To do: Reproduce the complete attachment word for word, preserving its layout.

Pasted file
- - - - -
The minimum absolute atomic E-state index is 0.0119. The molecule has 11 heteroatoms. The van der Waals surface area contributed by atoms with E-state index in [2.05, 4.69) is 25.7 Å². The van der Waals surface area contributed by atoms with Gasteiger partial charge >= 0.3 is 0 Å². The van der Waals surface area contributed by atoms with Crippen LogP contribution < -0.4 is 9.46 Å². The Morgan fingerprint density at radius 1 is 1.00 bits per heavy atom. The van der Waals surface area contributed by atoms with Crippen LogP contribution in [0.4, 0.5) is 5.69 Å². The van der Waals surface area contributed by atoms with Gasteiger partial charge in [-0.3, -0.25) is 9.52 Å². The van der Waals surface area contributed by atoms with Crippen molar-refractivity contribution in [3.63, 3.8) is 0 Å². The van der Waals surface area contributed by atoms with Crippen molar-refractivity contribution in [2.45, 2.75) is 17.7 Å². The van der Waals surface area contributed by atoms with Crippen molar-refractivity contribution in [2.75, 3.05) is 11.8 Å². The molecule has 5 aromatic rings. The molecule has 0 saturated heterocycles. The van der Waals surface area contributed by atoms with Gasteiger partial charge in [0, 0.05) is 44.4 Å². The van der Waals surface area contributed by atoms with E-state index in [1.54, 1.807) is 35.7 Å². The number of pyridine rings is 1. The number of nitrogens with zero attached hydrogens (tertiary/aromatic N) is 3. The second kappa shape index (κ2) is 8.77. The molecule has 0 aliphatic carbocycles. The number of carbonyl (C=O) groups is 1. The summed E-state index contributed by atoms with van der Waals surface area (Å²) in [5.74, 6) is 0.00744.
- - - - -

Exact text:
The minimum absolute atomic E-state index is 0.0119. The molecule has 11 heteroatoms. The van der Waals surface area contributed by atoms with E-state index in [2.05, 4.69) is 25.7 Å². The van der Waals surface area contributed by atoms with Gasteiger partial charge >= 0.3 is 0 Å². The van der Waals surface area contributed by atoms with Crippen LogP contribution < -0.4 is 9.46 Å². The Morgan fingerprint density at radius 1 is 1.00 bits per heavy atom. The van der Waals surface area contributed by atoms with Crippen LogP contribution in [0.4, 0.5) is 5.69 Å². The van der Waals surface area contributed by atoms with Gasteiger partial charge in [-0.3, -0.25) is 9.52 Å². The van der Waals surface area contributed by atoms with Crippen molar-refractivity contribution in [3.63, 3.8) is 0 Å². The van der Waals surface area contributed by atoms with Crippen molar-refractivity contribution in [2.45, 2.75) is 17.7 Å². The van der Waals surface area contributed by atoms with Crippen molar-refractivity contribution in [2.75, 3.05) is 11.8 Å². The molecule has 5 aromatic rings. The molecule has 0 saturated heterocycles. The van der Waals surface area contributed by atoms with Gasteiger partial charge in [0, 0.05) is 44.4 Å². The van der Waals surface area contributed by atoms with E-state index in [1.54, 1.807) is 35.7 Å². The number of pyridine rings is 1. The number of nitrogens with zero attached hydrogens (tertiary/aromatic N) is 3. The second kappa shape index (κ2) is 8.77. The molecule has 0 aliphatic carbocycles. The number of carbonyl (C=O) groups is 1. The summed E-state index contributed by atoms with van der Waals surface area (Å²) in [5.74, 6) is 0.00744.